The French Labour Code contains specific provisions regarding senior executives (“cadres dirigeants”) which are not subject to working time constraints such as a working time ceiling or monitoring of working time (article L.3111-2 of the French Labour Code).
The term ‘senior executive’ is strictly defined by French Law and the French supreme court regularly reminds us of the relevant criteria to qualify as a senior executive.
French law and case law outline the three main criteria which must be met:
- Significant independence in organizing their work schedule. The employee must have substantial autonomy in managing their work hours, meaning they are not subject to strict control of their work hours by the employer.
- Empowered to make decisions autonomously. The employee must have the ability to make important decisions independently for and in the name of the employer company, without requiring prior authorization. In practice, this means that senior executives often benefit from a proxy covering their scope of responsibilities.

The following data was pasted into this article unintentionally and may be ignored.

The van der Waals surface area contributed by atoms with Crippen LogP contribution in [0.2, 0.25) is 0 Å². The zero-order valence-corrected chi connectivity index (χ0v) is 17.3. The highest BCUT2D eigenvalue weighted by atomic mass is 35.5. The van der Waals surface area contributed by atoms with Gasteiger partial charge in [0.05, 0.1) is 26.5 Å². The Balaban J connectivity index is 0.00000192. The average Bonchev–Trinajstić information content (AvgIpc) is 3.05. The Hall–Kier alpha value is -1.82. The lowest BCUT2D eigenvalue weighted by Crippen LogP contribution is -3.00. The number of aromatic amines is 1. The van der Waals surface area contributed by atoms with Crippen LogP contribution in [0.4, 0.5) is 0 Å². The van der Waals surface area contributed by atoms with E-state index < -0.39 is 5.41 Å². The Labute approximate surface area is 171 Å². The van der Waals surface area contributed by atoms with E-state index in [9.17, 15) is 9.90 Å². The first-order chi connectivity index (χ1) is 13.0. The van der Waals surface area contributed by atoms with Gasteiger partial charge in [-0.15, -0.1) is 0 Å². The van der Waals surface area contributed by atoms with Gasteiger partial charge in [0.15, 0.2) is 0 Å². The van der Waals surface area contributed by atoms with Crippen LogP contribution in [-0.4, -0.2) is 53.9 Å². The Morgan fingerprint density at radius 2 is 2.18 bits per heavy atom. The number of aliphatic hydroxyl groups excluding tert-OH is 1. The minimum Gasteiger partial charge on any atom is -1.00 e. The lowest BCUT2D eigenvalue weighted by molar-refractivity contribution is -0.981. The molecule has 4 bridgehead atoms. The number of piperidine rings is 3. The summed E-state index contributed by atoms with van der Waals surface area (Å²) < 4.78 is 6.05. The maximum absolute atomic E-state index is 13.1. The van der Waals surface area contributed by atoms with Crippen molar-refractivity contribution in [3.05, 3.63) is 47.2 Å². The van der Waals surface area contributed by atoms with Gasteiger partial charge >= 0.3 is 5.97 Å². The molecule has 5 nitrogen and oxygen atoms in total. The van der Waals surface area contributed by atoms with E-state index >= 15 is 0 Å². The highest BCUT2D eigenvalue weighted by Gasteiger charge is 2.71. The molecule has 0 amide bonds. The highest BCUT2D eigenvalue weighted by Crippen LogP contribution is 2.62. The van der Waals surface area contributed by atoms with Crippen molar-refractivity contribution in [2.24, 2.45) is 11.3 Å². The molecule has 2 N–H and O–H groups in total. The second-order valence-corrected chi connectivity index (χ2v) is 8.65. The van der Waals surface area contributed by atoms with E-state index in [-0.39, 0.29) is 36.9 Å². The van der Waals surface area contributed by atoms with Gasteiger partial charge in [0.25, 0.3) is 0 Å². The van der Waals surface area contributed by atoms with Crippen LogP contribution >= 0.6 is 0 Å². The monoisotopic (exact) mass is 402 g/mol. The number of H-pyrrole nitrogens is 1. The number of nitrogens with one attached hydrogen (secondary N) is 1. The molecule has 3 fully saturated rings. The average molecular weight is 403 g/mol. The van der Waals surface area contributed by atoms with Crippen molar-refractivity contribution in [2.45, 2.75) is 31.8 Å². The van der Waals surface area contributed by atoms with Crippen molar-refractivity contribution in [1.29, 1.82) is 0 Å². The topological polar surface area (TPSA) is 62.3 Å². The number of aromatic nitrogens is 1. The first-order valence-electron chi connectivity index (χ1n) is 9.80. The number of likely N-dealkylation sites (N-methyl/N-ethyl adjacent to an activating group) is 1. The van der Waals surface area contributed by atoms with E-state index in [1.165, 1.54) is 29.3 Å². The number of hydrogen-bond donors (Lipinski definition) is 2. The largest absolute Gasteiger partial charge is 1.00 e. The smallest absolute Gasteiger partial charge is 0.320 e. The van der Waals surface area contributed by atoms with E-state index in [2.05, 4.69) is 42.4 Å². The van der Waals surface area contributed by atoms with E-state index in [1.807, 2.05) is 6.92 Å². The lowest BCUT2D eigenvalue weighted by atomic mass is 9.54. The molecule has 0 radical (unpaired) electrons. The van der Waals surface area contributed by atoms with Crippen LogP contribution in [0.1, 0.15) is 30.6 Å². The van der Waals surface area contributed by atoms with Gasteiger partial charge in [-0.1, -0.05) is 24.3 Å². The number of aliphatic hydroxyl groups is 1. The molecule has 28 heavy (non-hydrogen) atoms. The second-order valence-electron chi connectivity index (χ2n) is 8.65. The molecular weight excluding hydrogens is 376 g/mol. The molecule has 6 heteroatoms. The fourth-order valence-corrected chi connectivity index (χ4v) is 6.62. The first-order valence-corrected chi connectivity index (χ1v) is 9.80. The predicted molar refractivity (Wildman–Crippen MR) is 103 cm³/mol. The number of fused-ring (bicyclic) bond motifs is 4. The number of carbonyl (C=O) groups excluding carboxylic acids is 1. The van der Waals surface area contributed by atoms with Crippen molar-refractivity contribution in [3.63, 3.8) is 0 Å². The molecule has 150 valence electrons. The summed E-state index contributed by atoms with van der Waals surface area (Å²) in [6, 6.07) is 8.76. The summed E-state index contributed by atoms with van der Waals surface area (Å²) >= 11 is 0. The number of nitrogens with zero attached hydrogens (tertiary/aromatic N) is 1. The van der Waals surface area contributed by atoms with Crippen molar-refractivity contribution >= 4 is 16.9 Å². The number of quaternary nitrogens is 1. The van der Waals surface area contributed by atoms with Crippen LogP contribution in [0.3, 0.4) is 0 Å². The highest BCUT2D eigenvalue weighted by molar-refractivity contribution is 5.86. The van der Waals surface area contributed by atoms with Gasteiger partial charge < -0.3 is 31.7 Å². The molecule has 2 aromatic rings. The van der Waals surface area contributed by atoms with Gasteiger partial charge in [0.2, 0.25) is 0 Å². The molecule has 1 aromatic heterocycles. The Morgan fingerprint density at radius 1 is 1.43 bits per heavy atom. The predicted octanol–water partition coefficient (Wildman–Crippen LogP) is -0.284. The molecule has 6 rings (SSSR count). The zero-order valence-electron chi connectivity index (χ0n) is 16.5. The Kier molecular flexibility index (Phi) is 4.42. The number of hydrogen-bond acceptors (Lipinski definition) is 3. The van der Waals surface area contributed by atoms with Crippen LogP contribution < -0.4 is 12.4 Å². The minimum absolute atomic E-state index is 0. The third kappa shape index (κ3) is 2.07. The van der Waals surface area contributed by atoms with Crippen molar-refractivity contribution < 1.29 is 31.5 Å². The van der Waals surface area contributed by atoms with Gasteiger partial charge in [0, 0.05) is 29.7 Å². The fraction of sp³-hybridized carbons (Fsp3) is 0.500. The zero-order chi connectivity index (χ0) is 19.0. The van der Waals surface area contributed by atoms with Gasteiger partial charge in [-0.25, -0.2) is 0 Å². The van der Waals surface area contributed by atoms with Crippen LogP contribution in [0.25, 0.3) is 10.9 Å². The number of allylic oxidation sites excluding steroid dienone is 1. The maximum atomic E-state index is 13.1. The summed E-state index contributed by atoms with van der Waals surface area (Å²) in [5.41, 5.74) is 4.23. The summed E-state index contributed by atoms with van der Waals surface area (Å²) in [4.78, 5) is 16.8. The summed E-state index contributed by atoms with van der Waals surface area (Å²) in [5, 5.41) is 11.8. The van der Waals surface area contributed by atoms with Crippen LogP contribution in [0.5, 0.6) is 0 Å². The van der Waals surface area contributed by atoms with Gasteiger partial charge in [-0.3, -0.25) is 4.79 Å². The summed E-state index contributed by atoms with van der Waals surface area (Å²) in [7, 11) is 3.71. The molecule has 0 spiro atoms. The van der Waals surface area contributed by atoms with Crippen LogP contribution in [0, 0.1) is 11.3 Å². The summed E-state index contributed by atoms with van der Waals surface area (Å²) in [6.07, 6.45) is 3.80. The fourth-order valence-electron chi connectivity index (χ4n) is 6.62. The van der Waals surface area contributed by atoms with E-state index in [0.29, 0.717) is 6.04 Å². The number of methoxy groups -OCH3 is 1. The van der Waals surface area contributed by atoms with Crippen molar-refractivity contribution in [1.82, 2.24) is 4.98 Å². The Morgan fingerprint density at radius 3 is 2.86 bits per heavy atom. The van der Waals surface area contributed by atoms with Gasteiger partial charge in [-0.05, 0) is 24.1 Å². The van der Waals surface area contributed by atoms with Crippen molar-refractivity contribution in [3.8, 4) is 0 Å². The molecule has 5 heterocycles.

- High level of remuneration: The employee must receive compensation that places them at the highest level of the company compared to other employees of the company. In groups, the level of remuneration is assessed among French employees only.
In a recent decision of September 13th, 2023, the French supreme court emphasized that it is not sufficient for these criteria to be mentioned in documents or contracts. It must also be demonstrated that these criteria were effectively met in the performance of the employee’s duties.
No matter the label, employers must be able to demonstrate that the criteria to qualify as a senior executive are met in practice.
Check your practices: wrongly labelling an employee as a senior executive can lead to substantial financial risks for the employer, especially regarding overtime payments.